GRIT !!! I used to read about this tremendous money maker in the backs of comic books as a kid, along with the seed pack business and joke magic cards for sale. I used to ask my parents if I could start selling GRIT and they'd always dismiss me. ("why NOT??? It says earn money for college! Don't you want me to go to college?" answer: "It's not a real paper, Mike, it's just junk to take your money.") Today is the first day in my life I have heard of a soul that has actually laid eyes on a hard copy of that paper.

Once I came of suitable age (12 or 13) I started delivering the "real" paper on my bike. The now-defunct Richmond News-Leader. The RNL was one fo two survivors of a newspaper Darwin-fest in the 40's, when there were two mornings, the Times and the Dispatch, and two afternoons, the News and the Daily Leader. The local news-baron Bryan family owned the News and the Dispatch, gobbled up the competition, merged the circulation and the names, and cornered the news market. For a time they owned almost all the TV and radio in the area as well until the feds stepped in on that. Anyway, unless I wanted to get up at 4 AM weekdays and 3 AM Sundays, the News Leader was the only game in town.

At over 160 customers, I had the largest afternoon route in Virginia. After paying for the papers, I brought home a hefty (for a 13 year old) $40-50 a month. I'd love to say I saved all that money for college, or even my first car. But the reality is it all went for candy and pepsis and huge dill pickles out of a countertop pickle jar during the delivery, and for endless comic books, and all too soon for cigarettes. Ah, youth.

Tonja said...

In our town, there was only one newspaper until about 20 years ago. Our 'official' paper is the Dothan Eagle, and it has always been a morning paper. Still is. And, not a very good one, I might add. Then along came the Dothan Progress which was a much better newspaper...if you did not want to know about anything other than our little town. No world news, but better newsprint, better printing process. Pictures in the Progress far outweighed being in The Eagle. You caould actually see a person's features there!

No one was allowed to touch the paper until Pop had finished with it. He wanted it pristine...as it came to us. And, we all obliged...most of the time. Occasionally we knew a picture or story about our family or someone special would be in it, so he just had to deal with wrinkles in his news...and sometimes a missing square where a fine picture had been!

As usual your post reached right into my memeory bank and pulled out these memories. Oh what a joy to visit you!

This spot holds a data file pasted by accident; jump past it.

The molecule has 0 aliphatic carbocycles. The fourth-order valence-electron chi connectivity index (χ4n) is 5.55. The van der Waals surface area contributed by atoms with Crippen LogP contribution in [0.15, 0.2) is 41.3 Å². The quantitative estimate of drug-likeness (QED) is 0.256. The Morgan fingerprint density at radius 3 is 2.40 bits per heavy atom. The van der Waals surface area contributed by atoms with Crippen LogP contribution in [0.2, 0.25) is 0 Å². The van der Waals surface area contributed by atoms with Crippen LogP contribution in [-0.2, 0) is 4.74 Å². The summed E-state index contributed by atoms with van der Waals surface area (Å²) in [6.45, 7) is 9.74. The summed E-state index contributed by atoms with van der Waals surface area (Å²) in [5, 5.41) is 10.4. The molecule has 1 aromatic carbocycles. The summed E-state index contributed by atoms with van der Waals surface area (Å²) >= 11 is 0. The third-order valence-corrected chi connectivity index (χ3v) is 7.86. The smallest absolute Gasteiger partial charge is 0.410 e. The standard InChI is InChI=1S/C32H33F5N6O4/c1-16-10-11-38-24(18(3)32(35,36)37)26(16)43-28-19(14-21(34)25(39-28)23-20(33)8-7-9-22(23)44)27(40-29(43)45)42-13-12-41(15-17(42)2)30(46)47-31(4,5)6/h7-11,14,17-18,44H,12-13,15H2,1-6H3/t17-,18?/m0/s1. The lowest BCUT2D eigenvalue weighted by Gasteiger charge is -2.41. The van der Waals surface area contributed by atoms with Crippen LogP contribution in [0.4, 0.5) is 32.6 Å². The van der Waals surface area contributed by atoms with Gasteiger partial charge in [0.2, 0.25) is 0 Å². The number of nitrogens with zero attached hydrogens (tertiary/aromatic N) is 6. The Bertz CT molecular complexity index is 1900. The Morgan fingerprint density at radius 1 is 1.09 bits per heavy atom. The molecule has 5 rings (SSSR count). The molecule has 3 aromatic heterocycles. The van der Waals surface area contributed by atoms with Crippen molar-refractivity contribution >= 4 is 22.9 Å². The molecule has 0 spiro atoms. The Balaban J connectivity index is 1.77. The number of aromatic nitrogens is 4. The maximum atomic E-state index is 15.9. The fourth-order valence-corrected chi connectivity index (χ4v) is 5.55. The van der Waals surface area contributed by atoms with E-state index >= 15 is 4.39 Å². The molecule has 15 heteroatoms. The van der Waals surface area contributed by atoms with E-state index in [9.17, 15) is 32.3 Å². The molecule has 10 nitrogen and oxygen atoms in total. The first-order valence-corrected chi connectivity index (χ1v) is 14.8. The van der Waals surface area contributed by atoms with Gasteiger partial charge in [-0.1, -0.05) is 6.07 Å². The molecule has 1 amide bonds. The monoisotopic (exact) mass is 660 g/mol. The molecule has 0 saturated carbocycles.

Jeanne said...

Hello Rachel Ahhhh the newspaper. My memory will make you laugh. Since my birthday is October, when all my friends started school I was unable to qualify because of my birth date. I was so sad and I worried about learning to read and write. I begged my mother to teach me. It was war time and the only paper to waste (so to speak) was the white margins of the newspaper. I wrote everything she taught me on those white margins. When I finally went to school I was way ahead of the other first graders and I attribute my easy years of schooling to that early learning advantage. I had to read in the fifth grade class when I was in the third grade. Our school had four rooms that held 12 grades. I had to go upstairs to the 'older' kids to read and I was embarrassed. Later in years I did read the paper but not as much as I read books. My mother was an avid reader and I learned early on how much I loved to read. I still do. Smile.

I really loved your post Rachel. It was fun to read the memories your story inspired. Sadly the newspapers are suffering all over the country. Our country is in so much change and it has me worried about our children and grandchildren's future.

That is another story.

Love, Jeanne

Kim Shook said...

Rachel - I'm enjoying the neat juxtaposition of this post and Maggie's about wonderful newspaper names. I, too, lived in a city with morning and afternoon papers. In my case it was Washington DC and the morning paper was the Post (still extant) and the afternoon was the still much missed Washington Star (at one time the Evening Star - a name I love). The other morning paper is the Washington Times, which was met with extreme suspicion when it started up in 1982 because of its association with the Moonies! I have to admit that growing up with the Washington Post, I have always been a bit sniffy about other local papers that we have taken in our travels. In Washington, the local news is pretty much everyone else's national news and the Northern Virginia region considers itself more metro DC than part of the Commonwealth. I don't read a paper now - I rely on a quick glance at my Yahoo homepage (sadly, more People than Post) and Mike to tell me if the world is still turning.